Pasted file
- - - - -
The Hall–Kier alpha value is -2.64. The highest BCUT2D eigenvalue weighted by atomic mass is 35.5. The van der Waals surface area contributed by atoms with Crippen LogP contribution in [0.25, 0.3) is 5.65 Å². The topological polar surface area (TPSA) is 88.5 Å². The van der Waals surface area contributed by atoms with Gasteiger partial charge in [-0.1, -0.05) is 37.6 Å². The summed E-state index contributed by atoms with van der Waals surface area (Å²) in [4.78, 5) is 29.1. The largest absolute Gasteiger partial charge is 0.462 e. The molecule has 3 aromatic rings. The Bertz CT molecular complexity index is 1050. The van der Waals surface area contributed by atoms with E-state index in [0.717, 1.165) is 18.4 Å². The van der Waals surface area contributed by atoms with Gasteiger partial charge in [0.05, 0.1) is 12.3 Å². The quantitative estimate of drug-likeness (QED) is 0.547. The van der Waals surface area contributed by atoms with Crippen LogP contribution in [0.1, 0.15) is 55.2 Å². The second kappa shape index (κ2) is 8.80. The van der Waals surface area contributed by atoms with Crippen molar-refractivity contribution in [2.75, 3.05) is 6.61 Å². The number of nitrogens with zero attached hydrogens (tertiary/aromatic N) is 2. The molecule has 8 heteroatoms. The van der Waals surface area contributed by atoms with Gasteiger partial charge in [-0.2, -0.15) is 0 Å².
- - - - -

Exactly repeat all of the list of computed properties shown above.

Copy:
The Hall–Kier alpha value is -2.64. The highest BCUT2D eigenvalue weighted by atomic mass is 35.5. The van der Waals surface area contributed by atoms with Crippen LogP contribution in [0.25, 0.3) is 5.65 Å². The topological polar surface area (TPSA) is 88.5 Å². The van der Waals surface area contributed by atoms with Gasteiger partial charge in [-0.1, -0.05) is 37.6 Å². The summed E-state index contributed by atoms with van der Waals surface area (Å²) in [4.78, 5) is 29.1. The largest absolute Gasteiger partial charge is 0.462 e. The molecule has 3 aromatic rings. The Bertz CT molecular complexity index is 1050. The van der Waals surface area contributed by atoms with E-state index in [0.717, 1.165) is 18.4 Å². The van der Waals surface area contributed by atoms with Gasteiger partial charge in [0.05, 0.1) is 12.3 Å². The quantitative estimate of drug-likeness (QED) is 0.547. The van der Waals surface area contributed by atoms with Crippen LogP contribution in [0.1, 0.15) is 55.2 Å². The second kappa shape index (κ2) is 8.80. The van der Waals surface area contributed by atoms with Crippen molar-refractivity contribution in [2.75, 3.05) is 6.61 Å². The number of nitrogens with zero attached hydrogens (tertiary/aromatic N) is 2. The molecule has 8 heteroatoms. The van der Waals surface area contributed by atoms with Gasteiger partial charge in [-0.2, -0.15) is 0 Å².